Leaked: This coming blockbuster will make every biotech jealous
The best biotech investors consistently reap gigantic profits by recognizing true potential earlier and more accurately than anyone else. Let me cut right to the chase. There is a product in development that will revolutionize not just how we treat a common chronic illness, but potentially the entire health industry. Analysts are already licking their chops at the sales potential. In order to outsmart Wall Street and realize multi-bagger returns you will need The Motley Fool’s new free report on the dream-team responsible for this game-changing blockbuster. CLICK HERE NOW.

Read/Post Comments (2) | Recommend This Article (2)

Comments from our Foolish Readers

Help us keep this a respectfully Foolish area! This is a place for our readers to discuss, debate, and learn more about the Foolish investing topic you read about above. Help us keep it clean and safe. If you believe a comment is abusive or otherwise violates our Fool's Rules, please report it via the Report this Comment Report this Comment icon found on every comment.

  • Report this Comment On July 14, 2014, at 6:30 PM, andyzhu wrote:

    Go Vertex!! Go!!

  • Report this Comment On July 15, 2014, at 12:55 PM, rsree wrote:

    Much of this is based on the assumption that - in the absence of competition - Vertex can charge what it wants for its CF drugs. And at $300,000+ per patient per year for Kalydeco (ivacaftor), this appears to be the case - although there have been huge delays to getting it covered at this price under public health plans, for instance, in Canada it has taken nearly two years to negotiate a price for it - and it is still not covered in all provinces. New Zealand has said outright they will not cover it, and Australia is reluctantly covering it with significant restrictions with respect to patient eligibility. Now Kalydeco by itself targets only 4% of the total CF population. With price projections for the new ivacaftor/lumacaftor product at the same $300k per patient per year, but now able to to treat up to 80% of the CF population, it has to potential to bankrupt public and private drug plans in most OECD countries. In Canada alone, it would require as much as a billion dollars to cover the potentially eligible 80% of 4,000 CF patients there, and the majority of those funds would have to come from provincial coffers. Expect years of delays to see it funded there, as it will continue to run into the argument that it is simply not cost effective at that level of pricing. Unless Vertex comes up with a significant price reduction for their CF products, expect the competition to kick in with a similar product (Galapagos NV, for instance) and at a much more affordable level before the various countries get around to agreeing to pay the simply unsustainable high price Vertex wants for it.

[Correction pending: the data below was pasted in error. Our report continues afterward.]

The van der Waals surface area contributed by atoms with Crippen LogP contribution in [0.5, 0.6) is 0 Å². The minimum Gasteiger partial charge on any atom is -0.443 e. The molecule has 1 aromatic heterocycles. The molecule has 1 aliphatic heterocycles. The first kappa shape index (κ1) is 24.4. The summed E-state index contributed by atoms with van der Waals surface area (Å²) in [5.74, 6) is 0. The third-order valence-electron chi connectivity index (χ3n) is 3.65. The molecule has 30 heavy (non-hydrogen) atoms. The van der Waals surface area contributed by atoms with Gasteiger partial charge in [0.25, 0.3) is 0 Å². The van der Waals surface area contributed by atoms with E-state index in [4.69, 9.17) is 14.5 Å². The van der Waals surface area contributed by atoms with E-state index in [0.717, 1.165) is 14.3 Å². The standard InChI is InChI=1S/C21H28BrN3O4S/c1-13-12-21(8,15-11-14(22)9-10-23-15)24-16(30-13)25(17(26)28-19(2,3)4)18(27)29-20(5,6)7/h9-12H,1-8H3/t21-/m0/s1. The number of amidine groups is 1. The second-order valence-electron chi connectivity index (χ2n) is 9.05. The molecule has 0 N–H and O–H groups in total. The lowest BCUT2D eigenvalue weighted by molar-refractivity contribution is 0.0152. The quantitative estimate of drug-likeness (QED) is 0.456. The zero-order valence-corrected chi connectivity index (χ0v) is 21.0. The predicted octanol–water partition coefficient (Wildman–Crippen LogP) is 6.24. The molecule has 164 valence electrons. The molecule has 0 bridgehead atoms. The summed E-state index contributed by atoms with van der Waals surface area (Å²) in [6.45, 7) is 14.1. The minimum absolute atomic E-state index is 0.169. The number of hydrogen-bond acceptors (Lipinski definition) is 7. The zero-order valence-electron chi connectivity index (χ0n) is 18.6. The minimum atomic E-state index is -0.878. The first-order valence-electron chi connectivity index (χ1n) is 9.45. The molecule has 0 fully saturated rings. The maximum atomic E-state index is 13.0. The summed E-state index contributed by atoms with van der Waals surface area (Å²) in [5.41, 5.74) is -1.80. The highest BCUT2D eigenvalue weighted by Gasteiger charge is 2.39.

Add your comment.

Sponsored Links

Leaked: Apple's Next Smart Device
(Warning, it may shock you)
The secret is out... experts are predicting 458 million of these types of devices will be sold per year. 1 hyper-growth company stands to rake in maximum profit - and it's NOT Apple. Show me Apple's new smart gizmo!

DocumentId: 3028666, ~/Articles/ArticleHandler.aspx, 8/30/2015 6:08:16 AM

Report This Comment

Use this area to report a comment that you believe is in violation of the community guidelines. Our team will review the entry and take any appropriate action.

Sending report...

Brian Wilson

Today's Market

updated 1 day ago Sponsored by:
DOW 16,643.01 -11.76 -0.07%
S&P 500 1,988.87 1.21 0.06%
NASD 4,828.33 15.62 0.32%

Create My Watchlist

Go to My Watchlist

You don't seem to be following any stocks yet!

Better investing starts with a watchlist. Now you can create a personalized watchlist and get immediate access to the personalized information you need to make successful investing decisions.

Data delayed up to 5 minutes

Related Tickers

8/28/2015 4:00 PM
VRTX $134.05 Up +0.30 +0.22%
Vertex Pharmaceuti… CAPS Rating: ***